American Association for Cancer Research
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00085472can143319-sup-138915_1_supp_2987685_ndnd5l.xlsx (11.65 kB)

Supplemental Table 1 from A Quantitative System for Studying Metastasis Using Transparent Zebrafish

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posted on 2023-03-30, 23:25 authored by Silja Heilmann, Kajan Ratnakumar, Erin M. Langdon, Emily R. Kansler, Isabella S. Kim, Nathaniel R. Campbell, Elizabeth B. Perry, Amy J. McMahon, Charles K. Kaufman, Ellen van Rooijen, William Lee, Christine A. Iacobuzio-Donahue, Richard O. Hynes, Leonard I. Zon, Joao B. Xavier, Richard M. White

Supplemental Table 1. This is data on the number of attempted zebrafish cell lines and our success rates in terms of long term propagation and weaning off fibronectin.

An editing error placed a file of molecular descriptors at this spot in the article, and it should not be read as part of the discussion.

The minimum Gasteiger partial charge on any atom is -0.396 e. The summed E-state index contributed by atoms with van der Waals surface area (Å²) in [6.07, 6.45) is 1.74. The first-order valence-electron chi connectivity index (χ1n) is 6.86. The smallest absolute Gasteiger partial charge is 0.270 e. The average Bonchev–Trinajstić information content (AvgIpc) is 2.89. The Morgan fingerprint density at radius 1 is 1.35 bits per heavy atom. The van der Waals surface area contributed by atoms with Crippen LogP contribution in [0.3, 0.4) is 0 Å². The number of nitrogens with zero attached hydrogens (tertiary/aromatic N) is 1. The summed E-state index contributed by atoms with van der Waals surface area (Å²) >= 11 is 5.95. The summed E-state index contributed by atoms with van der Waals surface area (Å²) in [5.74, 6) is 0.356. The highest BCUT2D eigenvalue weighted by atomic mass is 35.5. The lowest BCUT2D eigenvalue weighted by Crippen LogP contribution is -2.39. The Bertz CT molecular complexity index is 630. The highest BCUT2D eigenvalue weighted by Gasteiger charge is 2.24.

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ARTICLE ABSTRACT

Metastasis is the defining feature of advanced malignancy, yet remains challenging to study in laboratory environments. Here, we describe a high-throughput zebrafish system for comprehensive, in vivo assessment of metastatic biology. First, we generated several stable cell lines from melanomas of transgenic mitfa-BRAFV600E;p53−/− fish. We then transplanted the melanoma cells into the transparent casper strain to enable highly quantitative measurement of the metastatic process at single-cell resolution. Using computational image analysis of the resulting metastases, we generated a metastasis score, μ, that can be applied to quantitative comparison of metastatic capacity between experimental conditions. Furthermore, image analysis also provided estimates of the frequency of metastasis-initiating cells (∼1/120,000 cells). Finally, we determined that the degree of pigmentation is a key feature defining cells with metastatic capability. The small size and rapid generation of progeny combined with superior imaging tools make zebrafish ideal for unbiased high-throughput investigations of cell-intrinsic or microenvironmental modifiers of metastasis. The approaches described here are readily applicable to other tumor types and thus serve to complement studies also employing murine and human cell culture systems. Cancer Res; 75(20); 4272–82. ©2015 AACR.